It is the first time that I have seen signs like these, but we are still waiting to see the real live animals that look like this to cross the road…
Seb had read about a guy who saw this sign and at the first glance he thought that he was coming to some real nice curvy roads, but after coming closer to the sign, he saw it for what it really was. The guy had put an Overland Magazine sticker on the sign and after all this time, it was still there, so go Overland Magazine!!!
The ruins of Tikal are one of the best maintained ruins in the region and they are smack in the middle of the jungle. Tikal was one of the most powerful Maya cities back in the day and has some real tall structures that you can admire.
Some of the climbs between two structures can be really breathtaking, literally!
The residential area of Tikal covers about 62 square kilometers and the National Park covers an area of roughly 575 square kilometers, just to give you an idea of the hugeness of the area! One of the monuments towers 70 meters above the ground and from the top you have an amazing view of the site and the jungle around it!
Small Seb and Kim had a blast riding up the temple and they enjoyed their view to the fullest.
This temple is one of the most photographed temples in Tikal, and it reaches an amazing 47 meters above the ground.
The structures in the area sometimes feel like they come out of a fairytale book.
There are thousands of structures at the site of Tikal and they believe that they have only excavated a fraction of it. Archeologists believe that it only took the people about 2 years to build a complete temple.
After walking around the area for more than half a day, we still hadn’t seen half of it, but we had a fair impression of the site, so we decided to call it a day and head back to Flores. On our way back, we saw Karla and her husband standing by the side of the road, together with their riding companions. We had met Karla at the Belize biker meeting and they were making a detour to Tikal and Flores before they would head back home to Mexico. When we came closer, we actually saw what the problem was. One of the guys from the group, who was riding two up, had been hit by a truck tyre that came rolling down the hill, had taken the impact on the windshield and had gone down. The owner of the land from where the tyre came, told the police that one of his cows had knocked the tyre of his shed, but we all thought this was a very strange story. This is what the bike looked like after the collision with the tyre!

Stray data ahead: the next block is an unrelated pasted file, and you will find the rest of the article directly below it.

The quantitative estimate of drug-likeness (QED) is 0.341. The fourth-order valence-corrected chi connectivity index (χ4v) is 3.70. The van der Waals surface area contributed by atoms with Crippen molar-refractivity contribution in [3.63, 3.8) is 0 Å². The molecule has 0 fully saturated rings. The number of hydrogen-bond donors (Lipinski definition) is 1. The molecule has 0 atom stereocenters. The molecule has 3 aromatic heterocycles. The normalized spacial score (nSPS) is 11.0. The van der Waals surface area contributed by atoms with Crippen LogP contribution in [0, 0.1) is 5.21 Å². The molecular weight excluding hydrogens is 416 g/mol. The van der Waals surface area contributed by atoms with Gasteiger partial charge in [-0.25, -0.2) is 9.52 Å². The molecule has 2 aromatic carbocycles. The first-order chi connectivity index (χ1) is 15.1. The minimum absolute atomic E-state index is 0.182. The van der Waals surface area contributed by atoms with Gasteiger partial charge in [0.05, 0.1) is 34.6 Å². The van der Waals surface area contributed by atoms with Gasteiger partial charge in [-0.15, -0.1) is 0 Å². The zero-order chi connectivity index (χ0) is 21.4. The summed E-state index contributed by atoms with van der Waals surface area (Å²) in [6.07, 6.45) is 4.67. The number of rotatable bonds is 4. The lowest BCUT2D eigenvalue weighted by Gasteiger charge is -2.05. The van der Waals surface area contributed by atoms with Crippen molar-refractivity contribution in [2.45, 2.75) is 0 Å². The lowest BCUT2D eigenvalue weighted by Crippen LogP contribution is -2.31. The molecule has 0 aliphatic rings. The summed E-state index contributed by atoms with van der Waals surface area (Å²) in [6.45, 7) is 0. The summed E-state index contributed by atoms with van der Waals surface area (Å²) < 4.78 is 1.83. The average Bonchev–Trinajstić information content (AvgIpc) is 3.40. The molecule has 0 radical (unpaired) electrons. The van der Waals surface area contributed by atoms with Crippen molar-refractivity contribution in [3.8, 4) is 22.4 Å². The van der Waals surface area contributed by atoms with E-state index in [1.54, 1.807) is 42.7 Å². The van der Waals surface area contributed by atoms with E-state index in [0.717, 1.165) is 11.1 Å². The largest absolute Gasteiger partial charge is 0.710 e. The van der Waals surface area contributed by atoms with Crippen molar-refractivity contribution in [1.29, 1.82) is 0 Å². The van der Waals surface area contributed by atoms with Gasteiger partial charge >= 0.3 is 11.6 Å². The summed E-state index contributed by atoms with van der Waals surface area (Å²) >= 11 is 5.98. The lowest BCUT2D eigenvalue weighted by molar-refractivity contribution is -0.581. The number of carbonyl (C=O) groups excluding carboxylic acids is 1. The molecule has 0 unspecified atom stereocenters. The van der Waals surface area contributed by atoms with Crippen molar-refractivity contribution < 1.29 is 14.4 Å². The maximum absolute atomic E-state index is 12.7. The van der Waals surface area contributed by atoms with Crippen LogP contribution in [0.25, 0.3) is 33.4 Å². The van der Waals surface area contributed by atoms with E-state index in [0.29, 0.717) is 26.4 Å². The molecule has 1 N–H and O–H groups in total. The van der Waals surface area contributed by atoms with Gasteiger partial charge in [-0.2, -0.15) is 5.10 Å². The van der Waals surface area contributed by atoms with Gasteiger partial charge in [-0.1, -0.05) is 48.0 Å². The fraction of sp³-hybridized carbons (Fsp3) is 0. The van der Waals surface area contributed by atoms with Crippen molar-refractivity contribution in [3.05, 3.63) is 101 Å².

The police came to register the accident and we offered to help ride the bike to the nearest town since we were two up on Kim’s bike so Seb could ride the beaten up GS, but the guy was stubborn (the same as Seb would be in that case) and said he was ok to ride it himself, so after patching up the pannier a bit, he took off in the direction of the nearest town, and one of the guys from the group followed him to make sure that nothing else would happen. His pillion got on the back with one of the other members of the group, so we said our goodbyes and wished them a safe continuation of their journey.
The very safe and sturdy police bike that they had to push to get it started again. We passed him a bit further down the road and I think he had some problems of his own because the bike was almost going slower than a running cow…
Meet Lou. Lou’s mom was Belgian and he’s living in Flores and calls himself the bicycle baker. He’s just cycling around selling good tasting home made cakes to people, so obviously we had to try this and yes the applecake was really nice!
After two nights on our lovely island, we said farewell and headed off to explore some more of what Guatemala had to offer.